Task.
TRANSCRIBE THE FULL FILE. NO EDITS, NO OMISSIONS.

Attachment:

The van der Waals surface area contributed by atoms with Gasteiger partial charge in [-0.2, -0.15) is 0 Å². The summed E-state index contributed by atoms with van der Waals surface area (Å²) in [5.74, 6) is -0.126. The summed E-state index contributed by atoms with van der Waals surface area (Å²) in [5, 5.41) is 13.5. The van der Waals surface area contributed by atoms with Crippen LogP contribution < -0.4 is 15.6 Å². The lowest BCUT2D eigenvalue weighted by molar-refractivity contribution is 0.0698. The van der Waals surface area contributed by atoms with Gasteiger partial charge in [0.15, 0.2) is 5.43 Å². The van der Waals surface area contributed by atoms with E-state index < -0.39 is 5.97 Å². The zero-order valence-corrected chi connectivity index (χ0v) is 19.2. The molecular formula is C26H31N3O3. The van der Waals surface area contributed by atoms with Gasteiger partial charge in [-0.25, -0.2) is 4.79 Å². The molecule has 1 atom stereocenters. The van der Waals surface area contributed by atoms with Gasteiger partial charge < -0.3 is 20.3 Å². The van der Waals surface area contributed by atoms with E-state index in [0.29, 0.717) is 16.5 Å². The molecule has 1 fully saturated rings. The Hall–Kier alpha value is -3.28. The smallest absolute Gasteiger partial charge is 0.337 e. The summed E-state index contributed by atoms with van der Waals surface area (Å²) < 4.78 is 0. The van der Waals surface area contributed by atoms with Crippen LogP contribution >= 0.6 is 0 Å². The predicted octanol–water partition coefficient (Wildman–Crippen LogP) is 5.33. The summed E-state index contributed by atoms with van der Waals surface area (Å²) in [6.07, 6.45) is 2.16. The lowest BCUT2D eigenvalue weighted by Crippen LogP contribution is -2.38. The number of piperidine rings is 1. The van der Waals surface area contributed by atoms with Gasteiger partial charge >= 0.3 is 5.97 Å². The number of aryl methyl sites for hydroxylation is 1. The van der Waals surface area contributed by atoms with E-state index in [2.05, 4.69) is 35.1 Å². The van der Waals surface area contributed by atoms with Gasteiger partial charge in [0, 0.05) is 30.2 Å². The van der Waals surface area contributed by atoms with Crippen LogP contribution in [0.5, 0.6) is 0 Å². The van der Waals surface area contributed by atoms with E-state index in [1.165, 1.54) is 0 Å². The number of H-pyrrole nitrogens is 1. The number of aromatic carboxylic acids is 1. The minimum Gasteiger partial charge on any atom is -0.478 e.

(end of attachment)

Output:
The van der Waals surface area contributed by atoms with Gasteiger partial charge in [-0.2, -0.15) is 0 Å². The summed E-state index contributed by atoms with van der Waals surface area (Å²) in [5.74, 6) is -0.126. The summed E-state index contributed by atoms with van der Waals surface area (Å²) in [5, 5.41) is 13.5. The van der Waals surface area contributed by atoms with Crippen LogP contribution < -0.4 is 15.6 Å². The lowest BCUT2D eigenvalue weighted by molar-refractivity contribution is 0.0698. The van der Waals surface area contributed by atoms with Gasteiger partial charge in [0.15, 0.2) is 5.43 Å². The van der Waals surface area contributed by atoms with E-state index < -0.39 is 5.97 Å². The zero-order valence-corrected chi connectivity index (χ0v) is 19.2. The molecular formula is C26H31N3O3. The van der Waals surface area contributed by atoms with Gasteiger partial charge in [-0.25, -0.2) is 4.79 Å². The molecule has 1 atom stereocenters. The van der Waals surface area contributed by atoms with Gasteiger partial charge < -0.3 is 20.3 Å². The van der Waals surface area contributed by atoms with E-state index in [0.29, 0.717) is 16.5 Å². The molecule has 1 fully saturated rings. The Hall–Kier alpha value is -3.28. The smallest absolute Gasteiger partial charge is 0.337 e. The summed E-state index contributed by atoms with van der Waals surface area (Å²) < 4.78 is 0. The van der Waals surface area contributed by atoms with Crippen LogP contribution >= 0.6 is 0 Å². The predicted octanol–water partition coefficient (Wildman–Crippen LogP) is 5.33. The summed E-state index contributed by atoms with van der Waals surface area (Å²) in [6.07, 6.45) is 2.16. The lowest BCUT2D eigenvalue weighted by Crippen LogP contribution is -2.38. The number of piperidine rings is 1. The van der Waals surface area contributed by atoms with Gasteiger partial charge >= 0.3 is 5.97 Å². The number of aryl methyl sites for hydroxylation is 1. The van der Waals surface area contributed by atoms with E-state index in [2.05, 4.69) is 35.1 Å². The van der Waals surface area contributed by atoms with Gasteiger partial charge in [0, 0.05) is 30.2 Å². The van der Waals surface area contributed by atoms with Crippen LogP contribution in [0.5, 0.6) is 0 Å². The van der Waals surface area contributed by atoms with E-state index in [1.165, 1.54) is 0 Å². The number of H-pyrrole nitrogens is 1. The number of aromatic carboxylic acids is 1. The minimum Gasteiger partial charge on any atom is -0.478 e.